SAMUEL BECKETT has it right: ‘Dance first. Think later. It’s the natural order.’ I should have listened to him when I was young, because I did it the other way round… All through my childhood, adolescence and early twenties, I was a bookish individual. There were hints of the dancer within, unleashed at parties and expressed in the awkward exhibitionism of the punk era. But mostly, I kept it well hid. And I paid the price. By my late twenties, in 1985, I had suffered a series of debilitating illnesses – partly because I burnt the candle, not only at both ends, but in the middle too; but mainly because I lived almost entirely inside my head. And my body, not surprisingly, got sick.
Moving into dance
On the slow road to recovery, I started practising Hatha Yoga. (I am still a fan.) After a while, I wanted something more expressive and expansive. I found a contemporary dance class at Brixton Recreation Centre, South London, taught by a young and brilliant dancer called Andrew Hammerson, who quickly became a mentor and a friend. His work, based on the principles of the Alexander Technique, encouraged a sense of release and flow, balance and musicality, which has formed the basis of my entire dancing life since. They say your first teacher can set you up for life. Andy, as my first dance teacher – lyrical, clean-lined, long-limbed, imaginative – certainly did that for me.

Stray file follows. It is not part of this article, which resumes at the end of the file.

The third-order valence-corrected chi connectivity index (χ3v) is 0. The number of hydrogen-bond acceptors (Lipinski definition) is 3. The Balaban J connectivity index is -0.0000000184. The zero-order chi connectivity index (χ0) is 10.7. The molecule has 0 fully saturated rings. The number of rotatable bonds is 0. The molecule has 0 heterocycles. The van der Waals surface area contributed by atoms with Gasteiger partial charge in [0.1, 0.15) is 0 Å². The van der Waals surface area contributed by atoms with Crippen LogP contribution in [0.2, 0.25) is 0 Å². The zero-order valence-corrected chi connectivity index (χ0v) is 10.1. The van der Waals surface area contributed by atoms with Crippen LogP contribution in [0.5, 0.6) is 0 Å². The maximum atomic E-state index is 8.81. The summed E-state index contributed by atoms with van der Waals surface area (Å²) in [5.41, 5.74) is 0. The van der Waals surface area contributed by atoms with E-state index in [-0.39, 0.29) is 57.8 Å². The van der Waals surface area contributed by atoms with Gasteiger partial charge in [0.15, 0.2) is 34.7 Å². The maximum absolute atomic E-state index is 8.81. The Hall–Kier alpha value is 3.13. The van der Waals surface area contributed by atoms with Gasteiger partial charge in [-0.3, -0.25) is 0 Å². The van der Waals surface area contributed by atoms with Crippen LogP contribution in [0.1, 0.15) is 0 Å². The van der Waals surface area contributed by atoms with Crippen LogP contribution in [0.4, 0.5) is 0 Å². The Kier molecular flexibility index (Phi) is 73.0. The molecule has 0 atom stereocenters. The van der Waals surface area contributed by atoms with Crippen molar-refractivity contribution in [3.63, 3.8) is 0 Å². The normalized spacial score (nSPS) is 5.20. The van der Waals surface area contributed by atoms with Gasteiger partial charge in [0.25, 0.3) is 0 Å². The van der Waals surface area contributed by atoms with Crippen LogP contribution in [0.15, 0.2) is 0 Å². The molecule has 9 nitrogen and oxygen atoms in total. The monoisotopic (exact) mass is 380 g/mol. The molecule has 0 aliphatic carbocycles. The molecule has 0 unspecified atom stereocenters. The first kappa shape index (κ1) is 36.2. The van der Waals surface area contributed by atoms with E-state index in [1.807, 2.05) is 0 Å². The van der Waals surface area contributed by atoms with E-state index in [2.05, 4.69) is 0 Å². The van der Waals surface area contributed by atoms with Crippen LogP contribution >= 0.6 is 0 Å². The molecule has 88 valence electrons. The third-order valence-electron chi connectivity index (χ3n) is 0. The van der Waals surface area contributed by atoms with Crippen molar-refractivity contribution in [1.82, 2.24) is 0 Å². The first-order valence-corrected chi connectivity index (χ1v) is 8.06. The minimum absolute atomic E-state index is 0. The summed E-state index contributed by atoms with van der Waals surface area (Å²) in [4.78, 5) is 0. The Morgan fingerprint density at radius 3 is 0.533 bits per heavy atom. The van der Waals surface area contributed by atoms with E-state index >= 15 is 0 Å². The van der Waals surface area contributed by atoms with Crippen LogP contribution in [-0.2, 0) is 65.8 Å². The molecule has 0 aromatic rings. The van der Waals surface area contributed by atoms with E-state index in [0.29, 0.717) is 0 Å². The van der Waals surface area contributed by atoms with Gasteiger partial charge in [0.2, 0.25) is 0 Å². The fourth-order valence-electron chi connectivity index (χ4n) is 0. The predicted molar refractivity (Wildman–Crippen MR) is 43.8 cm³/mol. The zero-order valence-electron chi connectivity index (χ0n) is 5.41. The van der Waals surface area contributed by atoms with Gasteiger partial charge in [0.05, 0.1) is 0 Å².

The magic of Laban
In 1986, already nearly thirty (don’t let anyone ever tell you are ‘too old’ to dance), I won a place on the post-graduate programme at the Laban Centre for Movement and Dance in London, and spent an intense year training in ballet, contemporary, choreography and Laban technique. The Laban principles of WEIGHT, TIME, SPACE and FLOW are ones I return to, again and again, in my own teaching and performing.
The grace and poise of T’ai Chi
In 1986, I began, too, a ten year apprenticeship in T’ai Chi, under the eagle eye of Yang Style master Andreas Demetriou (who trained with Gerda Geddes at The Place, London). This beautiful, quiet, meditative internal movement form, saved my back and my sanity, at a time when I was dancing so much I was ready to swing right off my axis into outer space. T’ai Chi grounded me. It still does.
Working with actors
After my training, I spent two years in communist Hungary, in 1988/89, working as Movement Coach for two national theatre companies, one in Kaposvár, South West Hungary, and one in the industrial North East, Miskolc. Since I spoke no Hungarian at the time, I certainly learned a lot about communicating through body language! It was fascinating working with Hungarian actors, whose physical style is much more robust and fiery than English performers. They wore me out – but in a good way.
Drama School teaching in England followed on. From 1989 to 1992, I worked as Movement Tutor and choreographer at the London Academy of Performing Arts (now defunct) and the Oxford School of Drama (now a leading conservatoire.) I particularly loved the Oxford students: they had a fantastic physicality, and an enormous sense of fun.
Dance as therapy